Last edited by Ken Maltby; 04-15-2012 at 05:46 AM.
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Old 04-15-2012, 09:45 AM   #40
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It really depends. I've seen solar panels that would be able to over charge the device.
All panels provide voltage, even if the sun isn't shining directly on them.
I don't know to which extend, but it may be that as long as you're holding the device, the panel would get enough light from it's environment to charge the device.

The only thing you would not want to do is put it in full sunlight,or put it in it's sleeve.

I have a gameboy charger, it consists of 2 solar panels of 2,5".
I also have a solar panel cellphone charger the size of an iphone (3.5")

The cellphone charger always provides voltage, in any room with more light than office light; it also has a built in battery. you can buy them on dealextreme:

http://www.dealextreme.com/p/solar-p...adapters-30047

If you have a sleeve like this one:

or this one:


you could easily paste 2 solar panels on the outside of it, with a wire connected to the reading device!
panels like these ones:

http://www.dealextreme.com/p/solar-p...-18168?item=15
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Old 07-18-2012, 07:15 PM   #41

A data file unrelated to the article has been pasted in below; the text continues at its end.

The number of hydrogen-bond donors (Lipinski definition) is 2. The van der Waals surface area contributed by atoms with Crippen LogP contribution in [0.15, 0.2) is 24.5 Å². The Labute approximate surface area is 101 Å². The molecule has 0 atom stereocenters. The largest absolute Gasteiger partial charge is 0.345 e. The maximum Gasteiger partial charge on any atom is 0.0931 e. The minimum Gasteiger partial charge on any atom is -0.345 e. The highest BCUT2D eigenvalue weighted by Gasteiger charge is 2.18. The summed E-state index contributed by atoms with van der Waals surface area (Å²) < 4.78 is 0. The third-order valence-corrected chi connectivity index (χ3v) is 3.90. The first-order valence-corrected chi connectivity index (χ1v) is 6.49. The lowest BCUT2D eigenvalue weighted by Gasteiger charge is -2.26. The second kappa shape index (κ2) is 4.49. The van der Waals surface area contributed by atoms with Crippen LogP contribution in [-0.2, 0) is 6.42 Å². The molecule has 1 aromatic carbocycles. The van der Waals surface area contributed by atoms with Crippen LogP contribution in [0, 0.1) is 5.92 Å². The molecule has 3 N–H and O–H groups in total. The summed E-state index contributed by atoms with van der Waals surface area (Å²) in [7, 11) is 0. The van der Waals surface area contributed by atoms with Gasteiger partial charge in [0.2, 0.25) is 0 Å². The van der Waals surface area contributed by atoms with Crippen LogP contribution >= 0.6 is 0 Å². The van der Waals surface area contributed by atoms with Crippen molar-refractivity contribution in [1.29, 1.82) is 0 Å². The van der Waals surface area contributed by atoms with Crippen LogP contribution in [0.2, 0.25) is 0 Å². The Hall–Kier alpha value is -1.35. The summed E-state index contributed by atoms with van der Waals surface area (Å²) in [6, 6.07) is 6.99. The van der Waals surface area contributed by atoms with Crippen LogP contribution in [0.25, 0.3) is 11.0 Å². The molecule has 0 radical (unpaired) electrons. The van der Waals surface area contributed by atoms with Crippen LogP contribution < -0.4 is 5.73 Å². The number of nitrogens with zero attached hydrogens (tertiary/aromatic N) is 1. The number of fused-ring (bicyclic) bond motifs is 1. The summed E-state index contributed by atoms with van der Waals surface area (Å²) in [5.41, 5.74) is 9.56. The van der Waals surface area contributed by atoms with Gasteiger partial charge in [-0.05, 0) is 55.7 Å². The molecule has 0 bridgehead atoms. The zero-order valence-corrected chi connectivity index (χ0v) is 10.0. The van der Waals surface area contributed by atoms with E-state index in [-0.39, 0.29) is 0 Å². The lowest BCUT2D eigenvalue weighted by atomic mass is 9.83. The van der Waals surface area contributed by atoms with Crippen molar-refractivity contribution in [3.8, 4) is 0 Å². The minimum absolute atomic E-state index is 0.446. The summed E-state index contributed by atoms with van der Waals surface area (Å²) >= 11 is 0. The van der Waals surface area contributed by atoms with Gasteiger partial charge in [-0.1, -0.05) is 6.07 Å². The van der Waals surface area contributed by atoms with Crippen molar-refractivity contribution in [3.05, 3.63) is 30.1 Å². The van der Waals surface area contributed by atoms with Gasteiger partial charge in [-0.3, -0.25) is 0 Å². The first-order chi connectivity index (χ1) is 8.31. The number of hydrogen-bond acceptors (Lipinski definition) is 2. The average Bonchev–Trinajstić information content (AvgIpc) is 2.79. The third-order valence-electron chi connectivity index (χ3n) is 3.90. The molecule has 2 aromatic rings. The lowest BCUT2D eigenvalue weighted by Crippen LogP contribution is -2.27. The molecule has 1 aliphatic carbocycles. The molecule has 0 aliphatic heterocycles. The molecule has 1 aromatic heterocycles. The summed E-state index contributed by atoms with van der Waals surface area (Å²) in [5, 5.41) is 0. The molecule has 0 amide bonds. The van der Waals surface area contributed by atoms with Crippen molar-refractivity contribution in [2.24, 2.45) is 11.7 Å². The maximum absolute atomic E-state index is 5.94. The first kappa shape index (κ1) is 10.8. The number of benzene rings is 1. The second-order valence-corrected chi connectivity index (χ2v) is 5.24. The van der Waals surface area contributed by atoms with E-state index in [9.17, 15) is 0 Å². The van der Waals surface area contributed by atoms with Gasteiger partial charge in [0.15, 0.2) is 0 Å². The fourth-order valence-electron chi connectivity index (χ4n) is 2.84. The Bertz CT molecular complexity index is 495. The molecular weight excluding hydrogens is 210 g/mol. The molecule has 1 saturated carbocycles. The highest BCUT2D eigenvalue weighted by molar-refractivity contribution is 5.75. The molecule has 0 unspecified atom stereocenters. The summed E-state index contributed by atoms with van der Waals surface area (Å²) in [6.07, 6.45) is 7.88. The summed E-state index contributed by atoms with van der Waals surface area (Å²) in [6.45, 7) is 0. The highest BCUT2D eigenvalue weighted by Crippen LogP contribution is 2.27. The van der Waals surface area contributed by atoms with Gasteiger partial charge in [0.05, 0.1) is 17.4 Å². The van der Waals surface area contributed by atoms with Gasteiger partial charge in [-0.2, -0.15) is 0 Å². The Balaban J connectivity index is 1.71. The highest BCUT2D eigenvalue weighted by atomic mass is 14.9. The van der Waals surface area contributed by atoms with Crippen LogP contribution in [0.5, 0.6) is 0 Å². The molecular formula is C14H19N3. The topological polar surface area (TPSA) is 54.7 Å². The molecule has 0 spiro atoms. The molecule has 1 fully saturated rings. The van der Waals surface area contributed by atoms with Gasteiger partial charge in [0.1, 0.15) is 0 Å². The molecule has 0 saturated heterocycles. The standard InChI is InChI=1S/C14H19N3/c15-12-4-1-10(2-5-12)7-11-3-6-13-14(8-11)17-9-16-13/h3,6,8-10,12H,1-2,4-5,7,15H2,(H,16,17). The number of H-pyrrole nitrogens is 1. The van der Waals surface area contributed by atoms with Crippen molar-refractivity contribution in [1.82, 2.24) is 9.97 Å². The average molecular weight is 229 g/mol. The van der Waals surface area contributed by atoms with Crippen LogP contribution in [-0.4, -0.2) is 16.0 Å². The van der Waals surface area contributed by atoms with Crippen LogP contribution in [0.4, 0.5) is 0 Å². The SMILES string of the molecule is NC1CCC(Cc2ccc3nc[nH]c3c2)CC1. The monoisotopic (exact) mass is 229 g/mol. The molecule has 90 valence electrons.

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In an earlier post you said "I already have a

The solar charging system that I'm working on will use from 1 to 4 of those 1.8W panels but also includes a 12V gel battery along with charge control and low voltage cutout circuits that I've designed.
i simply opened up the libre and connected a 9 volt solar panel to the INTERNAL BATTERY DIRECTLY with a diode in series to prevent the internal battery discharging into the solar cell or causing short circuits.

result i got on a DULL day was 15 minutes of aluratec libre pro operation after 6 hours on a window ledge inside the house.i had totally discharged the battery beforehand.

the panal can output 200 milliamps short circuit current on a bright direct sunlight day.

the current flow varied between 10 to 20 milliamps on a dull day into the libra battery.

no doubt you can on better days you could get up to a 1/2 hour operation or longer.

this was a 0.7 watt panel.
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Old 07-19-2012, 03:06 PM   #42
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Yes, the batteries have an internal BMS; so it won't harm them.
Next time just try to get a higher power version (more Milli-amps), 6V, without diode.
Just as long as you connect the leads correctly.

I don't know about solar panel discharge; I should find a way to test it though.
DX sells Gameboy DS batteries for very cheap (like $3). You could try to connect one with panel, the other without to see if it loses energy over time.

I gave up on the solar panel, as I waited for 9 months, before cancelling the order (I had already sold the Jetbook, so no need for solar panels for a while).
ALthough I might want to install one on my EZ-Reader Pro.
15 minutes of reading time on the Jetbook equals about 15 hours on the EZ Reader PRO (has e-ink), and by the time you reach those 15 hours, the solar panel most likely has charged it even more. It could technically provide the EZ REader Pro with an infinite amount of energy, just as long as there is light.